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McDonalds launches its McPlant vegan burger
As McDonald’s begins the nationwide launch of its first plant-based burger – the McPlant, we examine the prospects of meat substitutes now becoming a mass market phenomenon.
The McPlant burger is made with a vegan pea protein patty co-developed with Beyond Meat
As Global Food and Drink Analyst Kate Vlietstra told the Sunday Times, interest in plant-based food products has exploded over recent years in the UK, driving a wave of innovation in supermarkets and foodservice. Half of UK consumers have eaten a meat substitute in the previous six months, rising to almost two thirds of 16-24s. The trend has become a lifestyle choice for many and is set to continue, with the younger generation driving consumption.
This consumer demand, particularly among younger consumers, has propelled plant-based innovation into the spotlight. Over one in ten meat, fish and poultry launches in the UK are now positioned as ‘alternatives’, with prepared meals such as those from the M&S Plant Kitchen product line offering a safe and convenient introductory format.
M&S Plant Kitchen range
Beyond ready meals, consumers can expect to see more ‘delicatessen style’ options in store. Earlier in 2021, Asda announced that it was trialling a supermarket vegan butcher counter at its Watford store, offering a range of meat-free alternatives such as ‘facon’, bean burgers, mock lamb and vegan ‘black pudding’.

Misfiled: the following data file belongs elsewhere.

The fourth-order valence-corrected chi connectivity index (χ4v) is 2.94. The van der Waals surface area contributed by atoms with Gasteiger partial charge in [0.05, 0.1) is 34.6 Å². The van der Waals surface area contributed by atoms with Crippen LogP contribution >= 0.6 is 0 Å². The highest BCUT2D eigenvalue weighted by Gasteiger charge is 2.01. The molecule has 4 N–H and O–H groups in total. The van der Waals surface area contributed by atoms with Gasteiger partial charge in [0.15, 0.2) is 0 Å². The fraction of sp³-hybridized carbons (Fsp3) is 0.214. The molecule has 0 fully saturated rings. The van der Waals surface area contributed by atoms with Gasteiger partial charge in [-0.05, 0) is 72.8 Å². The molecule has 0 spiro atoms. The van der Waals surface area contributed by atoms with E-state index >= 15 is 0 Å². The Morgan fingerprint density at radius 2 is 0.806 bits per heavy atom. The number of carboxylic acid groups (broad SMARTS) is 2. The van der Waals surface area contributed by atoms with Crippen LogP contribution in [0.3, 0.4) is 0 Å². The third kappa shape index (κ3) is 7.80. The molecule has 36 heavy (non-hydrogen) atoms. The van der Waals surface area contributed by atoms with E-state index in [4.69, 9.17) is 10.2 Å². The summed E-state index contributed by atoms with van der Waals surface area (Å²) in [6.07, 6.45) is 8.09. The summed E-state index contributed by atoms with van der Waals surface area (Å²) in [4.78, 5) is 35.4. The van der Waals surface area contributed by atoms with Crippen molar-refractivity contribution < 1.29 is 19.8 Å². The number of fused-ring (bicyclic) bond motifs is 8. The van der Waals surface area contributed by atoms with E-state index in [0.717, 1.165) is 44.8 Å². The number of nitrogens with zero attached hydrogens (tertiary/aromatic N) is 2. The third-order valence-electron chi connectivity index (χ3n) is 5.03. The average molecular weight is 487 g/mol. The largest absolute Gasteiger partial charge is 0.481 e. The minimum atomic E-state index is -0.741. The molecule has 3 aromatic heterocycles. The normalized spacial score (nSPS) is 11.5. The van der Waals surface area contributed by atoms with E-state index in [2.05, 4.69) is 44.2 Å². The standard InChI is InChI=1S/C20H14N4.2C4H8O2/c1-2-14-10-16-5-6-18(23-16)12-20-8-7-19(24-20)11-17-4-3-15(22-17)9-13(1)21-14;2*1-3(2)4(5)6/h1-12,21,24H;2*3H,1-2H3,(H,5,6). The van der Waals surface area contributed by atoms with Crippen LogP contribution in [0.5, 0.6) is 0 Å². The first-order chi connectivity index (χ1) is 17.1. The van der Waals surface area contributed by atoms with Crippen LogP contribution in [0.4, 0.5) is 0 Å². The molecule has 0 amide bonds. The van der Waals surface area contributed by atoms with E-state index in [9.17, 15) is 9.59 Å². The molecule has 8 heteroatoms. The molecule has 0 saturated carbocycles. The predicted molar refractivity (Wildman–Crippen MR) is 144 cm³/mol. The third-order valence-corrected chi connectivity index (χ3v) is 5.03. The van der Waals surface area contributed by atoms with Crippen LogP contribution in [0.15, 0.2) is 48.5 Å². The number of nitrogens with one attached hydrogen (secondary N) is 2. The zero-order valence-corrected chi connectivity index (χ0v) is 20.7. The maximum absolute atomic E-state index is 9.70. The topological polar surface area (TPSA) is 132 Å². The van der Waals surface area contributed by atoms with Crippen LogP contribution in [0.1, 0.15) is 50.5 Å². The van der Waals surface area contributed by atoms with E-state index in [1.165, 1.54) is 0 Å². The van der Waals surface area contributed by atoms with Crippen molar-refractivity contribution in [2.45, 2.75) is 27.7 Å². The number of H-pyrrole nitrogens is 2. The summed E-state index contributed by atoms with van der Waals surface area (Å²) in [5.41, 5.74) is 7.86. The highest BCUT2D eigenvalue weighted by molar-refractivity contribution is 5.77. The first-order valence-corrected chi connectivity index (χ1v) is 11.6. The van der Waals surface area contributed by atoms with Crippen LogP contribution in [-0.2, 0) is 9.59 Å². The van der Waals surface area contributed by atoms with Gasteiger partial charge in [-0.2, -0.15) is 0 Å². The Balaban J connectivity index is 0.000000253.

Asda trials vegan butcher concept ‘Veelicious’ at its Watford store
The foodservice sector, too, is introducing meat alternatives to its menus, often collaborating with plant-based retail manufacturers to offer branded options. Riding the wave of its product success in supermarkets, UK-based Meatless Farm has recently partnered with Pret a Manger to offer consumers a Meatless Meatball Protein Pot as an all-day hot option.
Demand for meat substitutes driven by flexitarians
Despite the surging interest in plant-based foods, only 2% of UK consumers claim to be vegan. Consumers are simply seeking to reduce their meat consumption rather than eliminate it, with a third of UK consumers actively trying to limit their meat intake.
Some consumers are, however, cautious about meat substitutes. Over two thirds of UK consumers who haven’t tried meat substitutes think these plant-based options are overpriced while a similar amount think they are too processed.
Will meat alternatives become mass market?
Meat alternatives have already carved an important place within flexitarian eating habits as meat reduction becomes mainstream. The need for meat alternatives will therefore continue, and the continued improvements in plant-based meat appearance, branding and recipe formulation will make the category all the more enduring.
Usage of meat substitutes is significantly higher among younger generations than older ones, reflecting the trendiness of these products and the high levels of scratch cooking among the older generation. To appeal to older consumers, brands must address the biggest barriers to meat substitutes, which include them being over-processed and the use of soy.
Given different expectations from different demographics, brands must also carefully consider the role of plant-based alternatives and decide whether to prioritise a meat-like taste with a more indulgent eating experience or put a greater emphasis on health and cleaning up the ingredient list.
Kate is a Global Food and Drink Analyst at Mintel. She specialises in analysing the dairy sector, with previous experience in FMCG sales and marketing roles.